Curvy lamps kill two birds with one stone, softening the hard edges of your space while also brightening up dark corners. Curvy lamps often lean modern in style, but you can find traditional ones as well. They tend to have a lot of personality, adding a distinctive style in a relatively small footprint. And because they can move with you and work in different spaces, they’re a good long-term investment, especially for renters who may not be able to express their style through paint or wallpaper.

One misconception about curvy lamps is that they make a space look childish. In fact, many curvy designs are highly sophisticated. Some are even icons of 20th century design.

Here, I’m highlighting eighteen of my favorite curvy lamps, including classic and vintage designs as well as newer and more affordable options. One important criterion for inclusion on this list is that a lamp provides good illumination. (This is why you won’t see any curvy lava lamps in this post. While lava lamps definitely bring the round shapes, they don’t really light a space well, so we’ve left them off our list.)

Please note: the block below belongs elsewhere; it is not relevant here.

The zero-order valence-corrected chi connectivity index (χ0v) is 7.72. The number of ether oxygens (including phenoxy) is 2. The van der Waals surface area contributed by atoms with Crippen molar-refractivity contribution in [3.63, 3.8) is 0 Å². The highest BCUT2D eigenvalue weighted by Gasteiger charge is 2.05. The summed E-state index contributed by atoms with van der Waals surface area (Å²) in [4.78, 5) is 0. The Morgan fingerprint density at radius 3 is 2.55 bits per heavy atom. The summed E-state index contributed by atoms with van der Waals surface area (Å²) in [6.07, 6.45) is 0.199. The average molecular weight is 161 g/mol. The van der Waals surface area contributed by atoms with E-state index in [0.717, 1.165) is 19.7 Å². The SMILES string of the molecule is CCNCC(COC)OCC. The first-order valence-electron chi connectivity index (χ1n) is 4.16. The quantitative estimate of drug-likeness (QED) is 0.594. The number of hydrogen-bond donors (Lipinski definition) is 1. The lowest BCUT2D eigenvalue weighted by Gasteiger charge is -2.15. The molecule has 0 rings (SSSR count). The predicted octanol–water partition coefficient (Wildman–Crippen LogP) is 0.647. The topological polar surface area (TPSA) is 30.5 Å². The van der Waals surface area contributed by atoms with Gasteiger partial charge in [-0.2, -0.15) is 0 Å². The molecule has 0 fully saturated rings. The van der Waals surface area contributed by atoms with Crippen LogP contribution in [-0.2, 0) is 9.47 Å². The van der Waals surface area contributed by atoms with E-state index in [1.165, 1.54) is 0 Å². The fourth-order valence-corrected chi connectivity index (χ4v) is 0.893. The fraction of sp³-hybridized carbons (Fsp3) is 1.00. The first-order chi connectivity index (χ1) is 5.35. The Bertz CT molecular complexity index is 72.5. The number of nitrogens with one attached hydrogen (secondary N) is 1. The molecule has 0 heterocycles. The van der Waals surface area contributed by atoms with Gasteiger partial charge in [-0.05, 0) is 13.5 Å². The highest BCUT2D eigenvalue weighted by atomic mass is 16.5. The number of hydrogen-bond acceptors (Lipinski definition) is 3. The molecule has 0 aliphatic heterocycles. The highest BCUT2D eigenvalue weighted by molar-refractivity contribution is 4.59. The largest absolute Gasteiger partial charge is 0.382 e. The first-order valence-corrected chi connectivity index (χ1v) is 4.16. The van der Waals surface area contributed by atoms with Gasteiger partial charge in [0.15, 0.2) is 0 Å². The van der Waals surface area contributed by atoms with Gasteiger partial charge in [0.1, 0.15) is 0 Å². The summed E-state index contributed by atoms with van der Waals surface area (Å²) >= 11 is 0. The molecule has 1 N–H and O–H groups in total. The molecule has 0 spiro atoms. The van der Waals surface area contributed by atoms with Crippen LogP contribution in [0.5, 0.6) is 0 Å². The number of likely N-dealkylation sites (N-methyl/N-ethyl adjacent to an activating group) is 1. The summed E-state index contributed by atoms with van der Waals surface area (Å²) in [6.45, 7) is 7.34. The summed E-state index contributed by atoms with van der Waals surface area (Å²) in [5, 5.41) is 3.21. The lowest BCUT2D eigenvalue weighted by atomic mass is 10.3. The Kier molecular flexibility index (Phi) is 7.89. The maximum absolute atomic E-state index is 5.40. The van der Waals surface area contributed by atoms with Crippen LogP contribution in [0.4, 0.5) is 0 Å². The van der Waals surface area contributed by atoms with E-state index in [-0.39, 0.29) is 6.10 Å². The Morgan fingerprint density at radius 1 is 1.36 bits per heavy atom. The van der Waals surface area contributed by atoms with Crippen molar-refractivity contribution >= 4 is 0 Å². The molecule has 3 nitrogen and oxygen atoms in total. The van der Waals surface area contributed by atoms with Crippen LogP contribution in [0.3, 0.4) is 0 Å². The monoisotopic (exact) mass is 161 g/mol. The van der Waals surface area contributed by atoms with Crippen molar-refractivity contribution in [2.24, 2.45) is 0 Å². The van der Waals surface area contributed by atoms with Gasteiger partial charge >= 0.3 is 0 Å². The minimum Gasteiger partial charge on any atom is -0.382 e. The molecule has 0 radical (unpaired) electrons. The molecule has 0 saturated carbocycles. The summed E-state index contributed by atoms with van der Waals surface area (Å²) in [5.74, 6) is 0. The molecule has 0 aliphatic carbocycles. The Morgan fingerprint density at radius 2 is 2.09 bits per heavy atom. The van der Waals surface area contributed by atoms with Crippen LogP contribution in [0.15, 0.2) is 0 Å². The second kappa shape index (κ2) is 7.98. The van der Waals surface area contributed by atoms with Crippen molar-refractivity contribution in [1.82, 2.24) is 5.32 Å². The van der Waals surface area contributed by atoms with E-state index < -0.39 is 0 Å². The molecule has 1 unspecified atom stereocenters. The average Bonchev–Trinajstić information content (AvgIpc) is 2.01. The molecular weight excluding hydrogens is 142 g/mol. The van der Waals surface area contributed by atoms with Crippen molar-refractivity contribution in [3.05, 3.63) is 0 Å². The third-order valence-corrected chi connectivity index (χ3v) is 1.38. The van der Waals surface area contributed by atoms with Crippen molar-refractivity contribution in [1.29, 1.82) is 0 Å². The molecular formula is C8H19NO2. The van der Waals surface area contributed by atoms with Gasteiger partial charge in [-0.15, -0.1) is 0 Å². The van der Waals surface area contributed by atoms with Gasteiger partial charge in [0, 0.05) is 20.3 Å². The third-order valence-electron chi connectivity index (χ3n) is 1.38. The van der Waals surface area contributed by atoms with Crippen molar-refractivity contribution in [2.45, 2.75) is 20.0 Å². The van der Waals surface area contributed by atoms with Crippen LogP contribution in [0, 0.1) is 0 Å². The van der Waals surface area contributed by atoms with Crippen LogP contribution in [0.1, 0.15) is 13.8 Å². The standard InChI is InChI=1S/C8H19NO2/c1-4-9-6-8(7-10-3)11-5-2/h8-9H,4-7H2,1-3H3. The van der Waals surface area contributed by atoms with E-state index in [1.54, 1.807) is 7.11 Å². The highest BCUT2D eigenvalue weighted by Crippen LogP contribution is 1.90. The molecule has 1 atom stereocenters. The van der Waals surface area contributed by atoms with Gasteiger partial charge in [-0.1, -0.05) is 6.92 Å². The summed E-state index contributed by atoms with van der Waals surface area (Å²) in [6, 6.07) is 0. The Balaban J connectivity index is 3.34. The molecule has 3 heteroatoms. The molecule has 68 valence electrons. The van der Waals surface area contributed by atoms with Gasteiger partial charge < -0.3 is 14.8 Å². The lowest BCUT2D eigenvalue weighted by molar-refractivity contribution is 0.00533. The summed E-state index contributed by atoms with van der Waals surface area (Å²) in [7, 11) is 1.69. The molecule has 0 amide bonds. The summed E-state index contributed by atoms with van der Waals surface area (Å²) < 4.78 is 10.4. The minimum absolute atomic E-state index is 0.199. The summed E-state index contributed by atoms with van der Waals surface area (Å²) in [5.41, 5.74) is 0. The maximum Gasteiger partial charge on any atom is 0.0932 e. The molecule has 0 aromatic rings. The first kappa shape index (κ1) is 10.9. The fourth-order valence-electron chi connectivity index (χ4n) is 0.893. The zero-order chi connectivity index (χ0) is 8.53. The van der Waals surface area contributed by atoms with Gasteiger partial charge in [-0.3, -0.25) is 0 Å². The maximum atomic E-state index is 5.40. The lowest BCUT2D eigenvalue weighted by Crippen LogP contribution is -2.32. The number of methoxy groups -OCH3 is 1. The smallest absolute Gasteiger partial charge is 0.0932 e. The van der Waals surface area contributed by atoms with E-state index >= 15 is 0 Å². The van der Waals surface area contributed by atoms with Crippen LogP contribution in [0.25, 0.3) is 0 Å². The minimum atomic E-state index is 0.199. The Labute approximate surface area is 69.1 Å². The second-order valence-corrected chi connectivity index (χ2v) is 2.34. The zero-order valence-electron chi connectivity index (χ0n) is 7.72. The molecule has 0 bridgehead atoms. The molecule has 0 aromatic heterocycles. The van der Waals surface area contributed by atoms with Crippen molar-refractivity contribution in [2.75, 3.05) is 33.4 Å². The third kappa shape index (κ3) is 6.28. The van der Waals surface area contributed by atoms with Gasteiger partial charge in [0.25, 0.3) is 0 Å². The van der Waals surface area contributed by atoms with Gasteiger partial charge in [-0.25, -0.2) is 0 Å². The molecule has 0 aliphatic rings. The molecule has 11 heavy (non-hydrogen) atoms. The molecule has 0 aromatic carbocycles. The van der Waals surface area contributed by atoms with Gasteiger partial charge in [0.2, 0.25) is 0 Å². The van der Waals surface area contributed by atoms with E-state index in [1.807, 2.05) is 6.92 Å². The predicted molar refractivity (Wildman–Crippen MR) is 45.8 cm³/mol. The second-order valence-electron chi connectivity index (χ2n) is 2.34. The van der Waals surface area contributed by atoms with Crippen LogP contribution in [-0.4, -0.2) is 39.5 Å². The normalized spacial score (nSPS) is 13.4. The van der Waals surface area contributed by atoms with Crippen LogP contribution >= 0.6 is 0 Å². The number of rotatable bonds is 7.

A layout of 9 curvy and colorful lamps listed in the post.

1. Lampadaire Modulation and Petit Modulation

Axel Chay

Axel Chay’s design inspiration for this lamp is drawn from the evocative colors of the Mediterranean, where he loves to swim. I’m drawn to their unique, tubular twists and turns. Originating from France and made to order, the Lampadaire Modulation is composed of lacquered steel and a glass globe, available via the Future Perfect.

2. Nesso Table Lamp

Giancarlo Mattioli for Artemide